Bereavement can be strange.
It’s been more than four months since Dad died. Immediately after his death, I was bone tired, contemplative, somber without being sad. Having a day stretch ahead of me felt like a balm. I could think what I wanted, feel what I wanted, do what I wanted.
For a time after that, I ran away, though not consciously. I had a backlog of people I wanted to spend time with. It was suddenly feasible to visit them rather than ask them to visit me.
It no longer feels strange not to be caring for Dad, nor unsettling when awareness comes suddenly upon me that I am no longer his caregiver. I’ve stopped startling when I realize I can be without my phone as my constant companion; I can take a walk without carrying it, or go to the movies without it turned upside down against my knee, on silent mode, so that I will feel any urgent texts or calls. We can eat dinner when we want, and linger at the table for as long as we want. I’ve stopped listening for the click of the brakes on his walker, mentally following his path to the john during the evening and night to make sure he safely settles back into bed.
I am untethered. But now I feel directionless. And I am restless.
I’ve known restlessness in the past: intellectual restlessness, physical restlessness, even sexual restlessness. This restlessness has a different tenor.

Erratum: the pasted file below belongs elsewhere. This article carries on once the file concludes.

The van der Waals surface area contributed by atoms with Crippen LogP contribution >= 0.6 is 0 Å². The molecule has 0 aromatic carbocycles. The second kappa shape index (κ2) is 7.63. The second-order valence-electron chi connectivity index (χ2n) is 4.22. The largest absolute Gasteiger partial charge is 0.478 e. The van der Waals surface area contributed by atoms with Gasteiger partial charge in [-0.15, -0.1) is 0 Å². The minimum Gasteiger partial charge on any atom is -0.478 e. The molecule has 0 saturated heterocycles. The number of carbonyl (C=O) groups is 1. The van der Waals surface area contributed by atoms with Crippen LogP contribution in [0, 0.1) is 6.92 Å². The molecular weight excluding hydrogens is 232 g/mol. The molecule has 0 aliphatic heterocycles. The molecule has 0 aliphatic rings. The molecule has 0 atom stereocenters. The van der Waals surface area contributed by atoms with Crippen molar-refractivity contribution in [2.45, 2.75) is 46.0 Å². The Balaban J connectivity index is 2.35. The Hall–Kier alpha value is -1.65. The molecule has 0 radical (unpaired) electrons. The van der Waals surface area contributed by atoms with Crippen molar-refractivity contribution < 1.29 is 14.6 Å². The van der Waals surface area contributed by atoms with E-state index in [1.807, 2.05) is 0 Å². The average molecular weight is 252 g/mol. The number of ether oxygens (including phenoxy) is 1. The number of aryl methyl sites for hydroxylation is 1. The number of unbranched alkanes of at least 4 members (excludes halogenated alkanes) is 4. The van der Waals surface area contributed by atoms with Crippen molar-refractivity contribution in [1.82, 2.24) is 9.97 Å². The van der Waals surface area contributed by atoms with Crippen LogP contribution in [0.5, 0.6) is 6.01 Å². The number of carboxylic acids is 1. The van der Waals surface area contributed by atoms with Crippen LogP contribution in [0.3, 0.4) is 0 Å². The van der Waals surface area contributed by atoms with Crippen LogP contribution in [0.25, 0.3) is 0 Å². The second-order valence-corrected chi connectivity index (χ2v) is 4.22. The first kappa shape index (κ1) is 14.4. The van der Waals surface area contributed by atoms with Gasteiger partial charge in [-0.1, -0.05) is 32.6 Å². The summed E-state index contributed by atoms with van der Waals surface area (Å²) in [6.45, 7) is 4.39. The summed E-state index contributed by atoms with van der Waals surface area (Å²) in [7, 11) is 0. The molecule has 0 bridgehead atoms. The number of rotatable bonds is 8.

I am pent up, ready to do something, something else, but what? I have the attention span of a squirrel. (Which, when combined with ready access to Google, can be downright dangerous. I just learned, for example, that a squirrel has an attention span on normal things of about one second and about four minutes on acorns and nuts.)
I want to hike. I want to learn to sail. I want to create a template from the strategic planning I’ve been doing for nonprofits. I want to write.
I know that I am fortunate to have this time of freedom. When my mother died after four months in hospice, my employer at the time was clearly unhappy with me; that “take all the time you need” turned into “get back in here and start generating revenue!” I was thrown back into a political maelstrom at work, settling in to a new house, and worrying about my newly widowed father.
Time to think, feel and figure things out is a luxury. Time is something I’ve never had much of. It makes me uncomfortable.
An old friend who specializes in organizational development used to say, “Break down, break through.” I have disassembled the pieces of my life and am looking at them like so many Legos, wondering what to build.